Author: Ian Dunt
Anti-immigrant hysteria is now so deeply embedded in British politics that new parties adopt it before they’re even formed. On Wednesday, we got a few more details about United for Change, the dreadfully named centrist initiative funded by a group of philanthropists and entrepreneurs. Straight out of the gate, it decided to replicate Labour and the Tories’ spectacular failures on immigration policy.
“Broad pitch will be long term plans for public services,” the BBC’s Ross Hawkins reported, “limits for MPs signing up, tough message on immigration.”
Incredible. Even here, among those who rightly despair at where we are, the same mistakes are being made.
It was the “tough message on immigration” during the referendum campaign which caused Brexit and got us into the mess that required a new party in the first place. Both the official Vote Leave campaign and the unofficial Leave.EUeffort, which used messaging more akin to the “alt-right” culture warriors online, weaponised anti-immigrant sentiment. Sometimes they did so with a hint of respectability and sometimes, as in the case of the Turkey leaflets or the “Breaking Point” posters, they did so without it.
The message didn’t just help to win the campaign, it also defined the political class’s understanding of what happened. The near-universal consensus in late-2016, even among many supposed liberals, was that the anti-immigrant view had to be actualised in government.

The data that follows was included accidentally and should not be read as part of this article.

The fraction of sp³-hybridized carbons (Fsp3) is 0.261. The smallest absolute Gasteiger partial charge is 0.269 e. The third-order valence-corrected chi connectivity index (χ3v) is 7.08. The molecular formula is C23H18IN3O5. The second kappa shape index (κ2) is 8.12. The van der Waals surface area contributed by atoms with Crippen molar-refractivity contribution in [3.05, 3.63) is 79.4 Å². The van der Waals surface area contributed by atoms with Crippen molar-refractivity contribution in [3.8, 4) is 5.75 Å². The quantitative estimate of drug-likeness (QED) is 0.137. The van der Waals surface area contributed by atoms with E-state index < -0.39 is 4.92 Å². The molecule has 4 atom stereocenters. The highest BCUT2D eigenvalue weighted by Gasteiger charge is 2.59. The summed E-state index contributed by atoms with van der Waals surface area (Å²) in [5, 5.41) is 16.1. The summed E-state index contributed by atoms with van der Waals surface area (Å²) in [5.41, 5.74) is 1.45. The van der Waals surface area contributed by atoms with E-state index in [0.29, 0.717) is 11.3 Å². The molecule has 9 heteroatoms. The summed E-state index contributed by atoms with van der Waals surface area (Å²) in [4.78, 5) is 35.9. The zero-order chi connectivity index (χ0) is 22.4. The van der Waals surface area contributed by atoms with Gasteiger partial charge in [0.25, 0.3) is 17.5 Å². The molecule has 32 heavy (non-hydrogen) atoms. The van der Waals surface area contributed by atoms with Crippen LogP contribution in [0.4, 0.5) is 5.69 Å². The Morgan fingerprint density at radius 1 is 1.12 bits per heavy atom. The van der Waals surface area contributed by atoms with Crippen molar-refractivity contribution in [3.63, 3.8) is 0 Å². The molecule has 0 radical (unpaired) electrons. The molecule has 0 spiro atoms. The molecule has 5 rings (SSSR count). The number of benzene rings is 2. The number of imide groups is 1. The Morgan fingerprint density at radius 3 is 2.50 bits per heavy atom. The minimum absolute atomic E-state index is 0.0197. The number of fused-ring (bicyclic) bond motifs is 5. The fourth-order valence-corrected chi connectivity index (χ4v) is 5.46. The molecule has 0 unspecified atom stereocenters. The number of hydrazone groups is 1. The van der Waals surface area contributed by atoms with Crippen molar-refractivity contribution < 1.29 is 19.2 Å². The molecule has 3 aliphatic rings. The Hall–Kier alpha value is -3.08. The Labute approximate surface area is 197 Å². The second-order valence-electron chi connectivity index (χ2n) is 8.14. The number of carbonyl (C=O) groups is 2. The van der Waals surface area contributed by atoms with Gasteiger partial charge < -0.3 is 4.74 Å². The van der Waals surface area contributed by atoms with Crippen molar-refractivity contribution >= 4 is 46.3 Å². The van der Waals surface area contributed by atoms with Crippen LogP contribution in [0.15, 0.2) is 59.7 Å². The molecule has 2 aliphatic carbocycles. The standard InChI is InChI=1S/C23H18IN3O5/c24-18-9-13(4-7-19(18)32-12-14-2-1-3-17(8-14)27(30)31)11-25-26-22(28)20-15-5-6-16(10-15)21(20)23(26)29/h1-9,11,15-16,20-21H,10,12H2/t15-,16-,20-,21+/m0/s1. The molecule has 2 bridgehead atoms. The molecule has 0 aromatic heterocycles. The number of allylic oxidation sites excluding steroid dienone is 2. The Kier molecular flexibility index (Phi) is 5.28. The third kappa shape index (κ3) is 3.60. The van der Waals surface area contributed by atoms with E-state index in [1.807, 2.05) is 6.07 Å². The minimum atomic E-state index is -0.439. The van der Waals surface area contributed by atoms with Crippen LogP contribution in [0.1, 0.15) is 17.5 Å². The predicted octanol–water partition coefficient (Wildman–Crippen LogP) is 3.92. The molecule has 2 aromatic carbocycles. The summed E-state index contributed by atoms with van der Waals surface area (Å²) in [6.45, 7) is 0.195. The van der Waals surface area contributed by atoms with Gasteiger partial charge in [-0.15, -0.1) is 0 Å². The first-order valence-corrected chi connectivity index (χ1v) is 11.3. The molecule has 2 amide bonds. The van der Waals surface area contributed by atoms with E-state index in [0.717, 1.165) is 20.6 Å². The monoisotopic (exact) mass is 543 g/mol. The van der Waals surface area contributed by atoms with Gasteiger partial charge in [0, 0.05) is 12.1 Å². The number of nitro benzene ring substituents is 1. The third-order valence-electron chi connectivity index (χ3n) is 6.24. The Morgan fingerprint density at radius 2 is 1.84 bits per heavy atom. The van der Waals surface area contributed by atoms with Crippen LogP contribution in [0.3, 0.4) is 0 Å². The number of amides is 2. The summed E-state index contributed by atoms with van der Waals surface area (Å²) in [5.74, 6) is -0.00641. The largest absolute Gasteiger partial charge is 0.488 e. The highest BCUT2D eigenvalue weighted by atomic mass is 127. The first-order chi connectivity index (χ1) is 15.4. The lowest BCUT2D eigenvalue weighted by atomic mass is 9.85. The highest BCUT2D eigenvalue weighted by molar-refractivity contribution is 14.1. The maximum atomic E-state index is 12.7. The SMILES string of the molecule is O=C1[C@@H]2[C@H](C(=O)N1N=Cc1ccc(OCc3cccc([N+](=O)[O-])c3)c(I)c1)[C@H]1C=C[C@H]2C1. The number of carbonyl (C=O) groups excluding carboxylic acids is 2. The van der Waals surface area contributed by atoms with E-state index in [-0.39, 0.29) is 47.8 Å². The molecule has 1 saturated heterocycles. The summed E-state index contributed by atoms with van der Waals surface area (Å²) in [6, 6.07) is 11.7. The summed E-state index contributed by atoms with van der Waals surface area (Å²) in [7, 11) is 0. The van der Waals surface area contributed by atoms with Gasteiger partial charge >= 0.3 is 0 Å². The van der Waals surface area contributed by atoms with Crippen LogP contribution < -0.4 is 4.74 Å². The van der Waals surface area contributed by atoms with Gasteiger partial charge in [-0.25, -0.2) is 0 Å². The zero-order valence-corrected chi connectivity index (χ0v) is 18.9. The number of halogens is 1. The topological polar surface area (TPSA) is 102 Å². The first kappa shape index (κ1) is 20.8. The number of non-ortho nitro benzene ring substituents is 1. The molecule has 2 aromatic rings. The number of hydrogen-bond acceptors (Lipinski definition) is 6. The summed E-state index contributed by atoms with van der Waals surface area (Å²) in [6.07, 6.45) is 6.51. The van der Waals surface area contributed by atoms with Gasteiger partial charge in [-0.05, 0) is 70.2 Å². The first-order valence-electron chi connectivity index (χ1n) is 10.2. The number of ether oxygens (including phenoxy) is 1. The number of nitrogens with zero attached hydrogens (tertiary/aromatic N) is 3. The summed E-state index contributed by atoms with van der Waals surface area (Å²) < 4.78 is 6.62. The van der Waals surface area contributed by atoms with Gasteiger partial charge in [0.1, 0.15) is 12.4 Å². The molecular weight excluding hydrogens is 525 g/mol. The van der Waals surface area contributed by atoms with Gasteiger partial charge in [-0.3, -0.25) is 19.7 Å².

Theresa May became the first de facto Ukip prime minister. The body of the Eurosceptic party shrivelled up, but its soul rose from the corpse and found a home in Downing Street. The reduction of immigration took precedence over any other policy consideration, including the economy.
Even at that stage, the harm of Brexitcould have been minimised. May just needed to stay in the single market and customs union. She would have significantly reduced the economic impact and prevented the border problem in Ireland. The Brexiters would be sailing breezily towards their goal by now and we would not be in this state of constant broiling chaos.
But this was considered impossible, because it would have involved retaining freedom of movement, a core rule of the single market. By now, the anti-immigrant consensus was so widespread that no one was prepared to propose this – not even the Liberal Democrats’ current leader Vince Cable, or many of the Labour figures who now campaign for single market membership, such as Chuka Umunna and Stephen Kinnock.
The consequences of that cowardice are now clear. We have spent two years using the full bandwidth of government and the civil service in the name of a policy agenda which no one believes in or can explain. Britain’s reputation for stability and good sense has disintegrated. The economic wellbeing of its population is being held to ransom by a group of quasi-religious nationalist fantasists on the Tory backbenches. And the public is severed in half – between town and country, young and old – on an issue which before the referendum barely figured in people’s top 10 most important political considerations.